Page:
“The fact that we have elementary aged kids learning the concepts of permaculture, a concept by the way that is usually reserved for adults who want to build farms, is revolutionary. The impact this could have not only on these kids’ futures, but also on the future of sustainable farming is exponential,” Ryan Blosser, WEF farm educator, said.

Berkeley Glenn Principal Michael Perry said seeing the students take ownership of “their farm” was “so rewarding.”

“Agriculture is one of the most hands-on concepts to teach children; everything on their dinner plate is connected to agriculture. My hope is that some of these students will cultivate their passion and turn it into a career that will feed their families, the community, and possibly the world,” Perry said.

Wenonah Elementary STEAM Camp has been a thrilling journey for 40 students from their STEAM after school program. For six days, Wenonah students engaged in hands-on activities, including coding DASH robots, Ozoboths, exploring electrical circuits and designing marble runs that incorporate simple machines. Their camp adventures included trips to Staunton Lanes for a behind-the-scenes tour, Kings Dominion to enjoy the rides that the students had practiced making with marble runs, and various Maker Space projects that incorporated engineering design, mathematical measurements, and creative artistry. Students participated in trips to Explore More in Harrisonburg to participate in their Maker’s Space program and Amazement Square in Lynchburg to participate in their “It’s Electric!” program, where students built circuits and programmed robots. On their final day, students spent time at the Virginia Science Museum in Richmond.

“Providing these enriching experiences to our students has been a dream come true,” said Elizabeth Evans, Wenonah Elementary math Specialist, administrative designee and ESY program coordinator.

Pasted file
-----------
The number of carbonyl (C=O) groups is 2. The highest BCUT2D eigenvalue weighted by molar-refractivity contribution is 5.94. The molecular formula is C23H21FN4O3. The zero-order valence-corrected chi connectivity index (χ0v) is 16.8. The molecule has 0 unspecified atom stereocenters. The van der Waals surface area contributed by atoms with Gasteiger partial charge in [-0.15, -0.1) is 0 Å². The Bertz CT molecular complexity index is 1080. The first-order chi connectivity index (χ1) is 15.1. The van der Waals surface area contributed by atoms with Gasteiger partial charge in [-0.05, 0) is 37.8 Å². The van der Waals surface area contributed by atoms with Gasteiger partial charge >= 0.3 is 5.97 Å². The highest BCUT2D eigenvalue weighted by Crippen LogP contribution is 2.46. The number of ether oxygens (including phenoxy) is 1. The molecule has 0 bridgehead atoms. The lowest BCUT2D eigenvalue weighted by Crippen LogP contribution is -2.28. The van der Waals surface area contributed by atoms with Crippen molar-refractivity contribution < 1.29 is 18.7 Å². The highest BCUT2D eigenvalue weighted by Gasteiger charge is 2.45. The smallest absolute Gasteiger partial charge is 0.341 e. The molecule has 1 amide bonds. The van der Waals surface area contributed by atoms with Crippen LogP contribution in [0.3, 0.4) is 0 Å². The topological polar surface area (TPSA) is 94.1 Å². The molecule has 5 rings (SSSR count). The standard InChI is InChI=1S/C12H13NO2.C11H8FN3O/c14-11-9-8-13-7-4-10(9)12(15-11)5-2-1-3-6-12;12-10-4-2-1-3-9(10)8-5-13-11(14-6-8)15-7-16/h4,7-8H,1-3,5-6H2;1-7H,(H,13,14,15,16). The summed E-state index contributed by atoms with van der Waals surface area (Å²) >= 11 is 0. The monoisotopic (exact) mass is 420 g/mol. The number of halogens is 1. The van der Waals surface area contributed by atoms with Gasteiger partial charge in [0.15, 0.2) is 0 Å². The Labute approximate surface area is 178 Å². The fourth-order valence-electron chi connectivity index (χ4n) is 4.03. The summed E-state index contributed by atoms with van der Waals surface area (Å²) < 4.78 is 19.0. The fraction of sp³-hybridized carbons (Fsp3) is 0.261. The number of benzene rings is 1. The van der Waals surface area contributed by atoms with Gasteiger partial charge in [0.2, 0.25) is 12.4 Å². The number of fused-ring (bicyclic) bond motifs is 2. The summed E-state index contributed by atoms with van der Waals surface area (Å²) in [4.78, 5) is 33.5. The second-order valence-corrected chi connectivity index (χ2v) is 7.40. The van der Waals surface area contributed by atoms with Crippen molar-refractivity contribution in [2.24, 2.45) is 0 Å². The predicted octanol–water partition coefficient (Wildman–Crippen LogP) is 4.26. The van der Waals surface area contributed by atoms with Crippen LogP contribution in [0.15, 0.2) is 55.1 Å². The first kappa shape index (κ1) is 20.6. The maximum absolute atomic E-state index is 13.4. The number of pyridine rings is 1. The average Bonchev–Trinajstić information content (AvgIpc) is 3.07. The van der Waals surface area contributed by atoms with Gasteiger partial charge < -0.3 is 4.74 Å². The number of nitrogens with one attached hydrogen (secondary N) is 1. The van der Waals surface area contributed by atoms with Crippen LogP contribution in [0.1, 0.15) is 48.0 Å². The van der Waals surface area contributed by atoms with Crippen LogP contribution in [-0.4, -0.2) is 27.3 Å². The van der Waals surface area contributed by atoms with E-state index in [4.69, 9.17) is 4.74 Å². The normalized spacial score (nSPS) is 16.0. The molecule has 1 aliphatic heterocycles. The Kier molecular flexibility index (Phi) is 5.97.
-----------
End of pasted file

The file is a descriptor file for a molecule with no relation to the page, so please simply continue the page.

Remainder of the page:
Given the success of the ESY programs, all participating schools plan to continue and expand their initiatives. William Perry, Berkeley Glenn and Wenonah elementary schools will continue to build on the momentum of their successful camps, ensuring that students have access to innovative and enriching educational experiences throughout the year.

“We are creating a pathway for students who are interested in a career involving agriculture, design and engineering, resource science, or a food career cluster. These students can continue their passion for these topics in the middle and high school programs at Kate Collins
Middle, Waynesboro High and Valley Career and Technical Center,” Perry said.

Rebecca Barnabi

Rebecca Barnabi

Rebecca J. Barnabi is the national editor of Augusta Free Press. A graduate of the University of Mary Washington, she began her journalism career at The Fredericksburg Free-Lance Star. In 2013, she was awarded first place for feature writing in the Maryland, Delaware, District of Columbia Awards Program, and was honored by the Virginia School Boards Association’s 2019 Media Honor Roll Program for her coverage of Waynesboro Schools. Her background in newspapers includes writing about features, local government, education and the arts.